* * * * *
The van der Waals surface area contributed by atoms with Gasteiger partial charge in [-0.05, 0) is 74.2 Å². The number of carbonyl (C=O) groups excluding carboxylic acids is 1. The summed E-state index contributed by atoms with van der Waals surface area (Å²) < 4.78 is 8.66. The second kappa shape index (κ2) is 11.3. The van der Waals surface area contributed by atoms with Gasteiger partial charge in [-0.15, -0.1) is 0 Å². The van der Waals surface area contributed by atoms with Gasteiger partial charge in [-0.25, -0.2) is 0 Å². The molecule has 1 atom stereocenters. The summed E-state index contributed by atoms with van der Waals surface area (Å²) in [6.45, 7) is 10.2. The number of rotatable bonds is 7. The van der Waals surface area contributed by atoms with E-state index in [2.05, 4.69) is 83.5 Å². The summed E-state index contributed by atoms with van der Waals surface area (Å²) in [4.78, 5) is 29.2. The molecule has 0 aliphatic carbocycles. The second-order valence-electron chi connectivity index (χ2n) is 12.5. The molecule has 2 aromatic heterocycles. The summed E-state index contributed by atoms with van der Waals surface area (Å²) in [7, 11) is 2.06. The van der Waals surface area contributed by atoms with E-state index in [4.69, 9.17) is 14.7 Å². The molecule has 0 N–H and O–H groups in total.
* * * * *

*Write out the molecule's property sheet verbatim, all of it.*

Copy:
The van der Waals surface area contributed by atoms with Gasteiger partial charge in [-0.05, 0) is 74.2 Å². The number of carbonyl (C=O) groups excluding carboxylic acids is 1. The summed E-state index contributed by atoms with van der Waals surface area (Å²) < 4.78 is 8.66. The second kappa shape index (κ2) is 11.3. The van der Waals surface area contributed by atoms with Gasteiger partial charge in [-0.15, -0.1) is 0 Å². The van der Waals surface area contributed by atoms with Gasteiger partial charge in [-0.25, -0.2) is 0 Å². The molecule has 1 atom stereocenters. The summed E-state index contributed by atoms with van der Waals surface area (Å²) in [6.45, 7) is 10.2. The number of rotatable bonds is 7. The van der Waals surface area contributed by atoms with E-state index in [2.05, 4.69) is 83.5 Å². The summed E-state index contributed by atoms with van der Waals surface area (Å²) in [4.78, 5) is 29.2. The molecule has 0 aliphatic carbocycles. The second-order valence-electron chi connectivity index (χ2n) is 12.5. The molecule has 2 aromatic heterocycles. The summed E-state index contributed by atoms with van der Waals surface area (Å²) in [7, 11) is 2.06. The van der Waals surface area contributed by atoms with E-state index in [4.69, 9.17) is 14.7 Å². The molecule has 0 N–H and O–H groups in total.